Let be a sufficiently small parameter depending on to be chosen later, and let be the approximation to given above. From (6), (7) we have

From this and the gap property (5) we see that also has a gap, in that it cannot take values in the interval (say) if is small enough. In particular, from this and (6) we see that the set is closed under left-multiplication by , if is small enough; since this set contains , it must therefore contain the group generated by . On the other hand, has an norm of , and so by Markov’s inequality we have

in the other direction we have

so is of comparable size to . As is large () on , we can use (7) to ensure (for small enough) that is also large on on average (specifically, ); this ensures from the pigeonhole principle that some right-translate of has large intersection (cardinality ) with , and this combined with the bounded doubling of ensures that is covered by right-translates of , and the claim follows.

## 13 comments

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14 March, 2011 at 2:12 am

PetridisBoth proofs are very nice. Is the approach of using the submodularity to deduce the uniqueness of the atom containing the identity new?

14 March, 2011 at 8:04 am

Terence TaoI got this from Proposition 2.6 of Hamidoune’s paper, which dates back to this 1984 (!) paper of Hamidoune: http://www.ams.org/mathscinet-getitem?mr=782052

The term submodularity is, strictly speaking, not used in these papers, but if one looks at the proofs, one eventually sees that this is what is underlying the arguments.

14 March, 2011 at 9:57 am

PetridisThanks for this. In any case it is a very neat proof.

14 March, 2011 at 1:03 pm

Weekly Picks « Mathblogging.org — the Blog[…] a more research related note, Terry Tao wrote about the late Yahya Ould Hamidoune version of the Freiman-Kneser theorem, at the n-Category Cafe you read about homotopy type theory and Almost Sure announced a new series […]

14 March, 2011 at 2:31 pm

Vu ha VanMy condolences, Van.

15 March, 2011 at 2:42 am

Lior SilbermanIn the statement of Thm 1, don’t you want an

upper boundon the cardinality of ? (you actually derive one in the text). If I’m not confused, some lower bound ought to follow from the condition that covers .[Corrected, thanks – T.]18 March, 2011 at 12:06 pm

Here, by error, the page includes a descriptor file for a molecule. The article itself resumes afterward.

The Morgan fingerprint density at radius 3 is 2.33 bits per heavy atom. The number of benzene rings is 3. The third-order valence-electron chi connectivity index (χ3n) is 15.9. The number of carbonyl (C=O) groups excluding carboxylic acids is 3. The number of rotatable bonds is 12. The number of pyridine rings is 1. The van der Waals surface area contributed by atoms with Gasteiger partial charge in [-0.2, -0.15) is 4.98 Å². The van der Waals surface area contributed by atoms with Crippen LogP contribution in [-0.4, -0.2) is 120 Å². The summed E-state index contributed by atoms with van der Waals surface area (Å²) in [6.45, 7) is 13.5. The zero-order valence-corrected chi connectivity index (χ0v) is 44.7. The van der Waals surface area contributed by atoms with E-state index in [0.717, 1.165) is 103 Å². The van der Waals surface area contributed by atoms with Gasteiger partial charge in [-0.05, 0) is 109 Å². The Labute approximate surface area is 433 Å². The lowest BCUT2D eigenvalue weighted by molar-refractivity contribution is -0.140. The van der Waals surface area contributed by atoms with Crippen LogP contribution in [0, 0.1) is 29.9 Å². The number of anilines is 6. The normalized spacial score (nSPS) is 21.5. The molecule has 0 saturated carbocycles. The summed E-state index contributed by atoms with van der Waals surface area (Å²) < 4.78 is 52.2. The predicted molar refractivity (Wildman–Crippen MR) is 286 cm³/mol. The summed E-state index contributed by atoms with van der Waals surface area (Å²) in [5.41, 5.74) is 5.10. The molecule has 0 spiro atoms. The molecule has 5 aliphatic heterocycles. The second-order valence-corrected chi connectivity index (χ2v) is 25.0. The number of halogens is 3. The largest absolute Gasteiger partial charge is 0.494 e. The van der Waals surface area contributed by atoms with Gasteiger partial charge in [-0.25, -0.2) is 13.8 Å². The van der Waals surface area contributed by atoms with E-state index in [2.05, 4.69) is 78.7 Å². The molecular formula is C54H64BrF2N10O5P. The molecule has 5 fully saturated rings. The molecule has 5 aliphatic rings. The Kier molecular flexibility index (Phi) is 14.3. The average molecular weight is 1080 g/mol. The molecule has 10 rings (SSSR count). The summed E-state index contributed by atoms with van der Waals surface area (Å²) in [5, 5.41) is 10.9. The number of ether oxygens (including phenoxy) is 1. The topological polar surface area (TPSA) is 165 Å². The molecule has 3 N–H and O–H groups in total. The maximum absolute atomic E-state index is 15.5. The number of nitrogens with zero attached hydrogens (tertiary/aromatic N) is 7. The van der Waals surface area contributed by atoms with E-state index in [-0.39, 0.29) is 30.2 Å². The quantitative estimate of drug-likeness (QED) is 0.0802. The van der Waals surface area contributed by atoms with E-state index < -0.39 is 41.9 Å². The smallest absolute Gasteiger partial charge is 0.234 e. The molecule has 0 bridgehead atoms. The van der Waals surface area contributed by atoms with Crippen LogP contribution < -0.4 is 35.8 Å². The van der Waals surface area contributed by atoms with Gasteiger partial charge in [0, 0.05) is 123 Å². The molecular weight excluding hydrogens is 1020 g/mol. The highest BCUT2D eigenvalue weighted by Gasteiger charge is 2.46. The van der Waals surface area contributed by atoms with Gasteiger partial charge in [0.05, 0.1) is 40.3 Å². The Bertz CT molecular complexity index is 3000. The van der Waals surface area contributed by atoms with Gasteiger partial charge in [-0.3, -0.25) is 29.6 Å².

obryantTypo: the definition of atom should refer to fragments.

[Corrected, thanks – T.]19 March, 2011 at 4:58 am

AnonymousYahya Ould Hamidoune death is a big loss of the entire world.we have to wait for an other 1000 year so one like him will comeback.

20 March, 2011 at 3:51 am

SidilimamYahya Ould Hamidoune is a Mauritanien just as I am, and his departure from our world is a tremendous loss that can never be recompensated.

It is a duty on the backs of all the Mathematiciens worldwide to commemorate him along with his unforgattable scientific additions in the field.

May God put His mercy on him

Amen

30 March, 2011 at 12:04 pm

XiaoxiYesterday in Paris, a Jornee in memoiry of Yahya Ould Hamidoune was organized by his friends from Paris, Lyon and Barcelona, during which he talked about Yahya’s main contributions to math.

see the link:

http://people.math.jussieu.fr/~balandraud/YoH/YoH.html

26 December, 2011 at 9:54 pm

A variant of Kemperman’s theorem « What’s new[…] us now prove Theorem 2. It uses a submodularity argument related to one discussed in this previous post. We fix and with , and define the […]

26 December, 2011 at 10:28 pm

A variant of Kemperman’s theorem | t1u[…] us now prove Theorem 2. It uses a submodularity argument related to one discussed in this previous post. We fix and with , and define the […]

11 November, 2016 at 9:12 pm

Alireza AbdollahiIn the statement of Theorem 1, what is $c(\epsilon)$? is it the same as $C'(\epsilon)$?

[Yes – T.]